There are three new vulnerabilities on the list: Server-Side Request Forgery (SSRF), Software and Data Integrity Failures, and Insecure Design. Why do you think these vulnerabilities have become more prevalent? 

It is important to note that these three new categories are the result of an important change in the data gathering methodology. In previous versions of the OWASP Top 10, data contributors were asked to report statistics on defect discovery findings that mapped to 70 specific CWEs (weakness categories, as defined by MITRE’s Common Weakness Enumeration project). Data for any findings that did not map to those CWEs were not previously gathered. This resulted in a huge selection bias. How huge? For the first time, the 2021 Top 10 instead asked data contributors to submit statistics for all CWEs, resulting in responses with findings data for almost 700 CWEs! Considering this 90% increase in CWEs evaluated, it’s not surprising to see the emergence of these three new categories: SSRF, Software and Data Integrity Failures, and Insecure Design.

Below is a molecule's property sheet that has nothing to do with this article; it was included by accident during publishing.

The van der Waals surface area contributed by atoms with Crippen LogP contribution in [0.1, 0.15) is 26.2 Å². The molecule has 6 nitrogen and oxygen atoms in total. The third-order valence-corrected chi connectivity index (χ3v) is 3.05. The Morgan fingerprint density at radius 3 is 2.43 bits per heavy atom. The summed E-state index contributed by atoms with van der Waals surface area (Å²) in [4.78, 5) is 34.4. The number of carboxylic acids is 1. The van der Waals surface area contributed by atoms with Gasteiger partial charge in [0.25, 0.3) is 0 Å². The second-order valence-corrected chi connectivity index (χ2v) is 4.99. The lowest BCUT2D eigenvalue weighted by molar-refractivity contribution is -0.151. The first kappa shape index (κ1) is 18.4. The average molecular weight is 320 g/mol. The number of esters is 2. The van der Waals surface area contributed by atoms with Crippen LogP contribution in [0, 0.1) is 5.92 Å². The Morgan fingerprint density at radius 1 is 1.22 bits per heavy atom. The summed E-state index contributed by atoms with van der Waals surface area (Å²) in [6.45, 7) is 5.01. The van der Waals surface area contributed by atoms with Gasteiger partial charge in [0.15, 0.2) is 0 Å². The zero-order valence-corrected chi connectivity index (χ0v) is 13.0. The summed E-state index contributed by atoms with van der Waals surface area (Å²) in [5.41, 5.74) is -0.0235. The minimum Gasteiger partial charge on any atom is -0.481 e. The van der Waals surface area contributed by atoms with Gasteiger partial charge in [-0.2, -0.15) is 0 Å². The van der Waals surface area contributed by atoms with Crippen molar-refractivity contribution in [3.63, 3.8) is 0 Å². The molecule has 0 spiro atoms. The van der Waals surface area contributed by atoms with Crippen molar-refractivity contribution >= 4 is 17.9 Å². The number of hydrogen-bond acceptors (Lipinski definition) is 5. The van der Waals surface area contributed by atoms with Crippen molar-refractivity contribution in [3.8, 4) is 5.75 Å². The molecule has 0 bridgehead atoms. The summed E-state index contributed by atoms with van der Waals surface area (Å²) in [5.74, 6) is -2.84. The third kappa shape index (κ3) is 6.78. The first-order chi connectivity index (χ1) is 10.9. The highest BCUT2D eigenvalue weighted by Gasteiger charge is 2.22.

More thoughts on the three new categories from our AppSec experts:  

Diana Kelley, CTO and Founding Partner, Security Curve:  

“I am absolutely thrilled that Insecure Design was added as a new category. Past Top 10s have focused on the technical implementation, which occurs after the design phase. However, a lot of mistakes are introduced through a problematic design… as you might imagine from it being reflected in this list, this happens a lot. The earlier a problem can be identified and addressed, the better. Better, more security-aware design processes should result in stronger, more resilient software.  

I’m also very happy to see Software and Data Integrity because, as described by OWASP, this is getting into the area of software supply chain assurance. As we saw with SolarWinds, even patches and updates can be an infection vector. Highlighting the importance of checking code updates before applying them is welcome and should contribute to overall software security at organizations.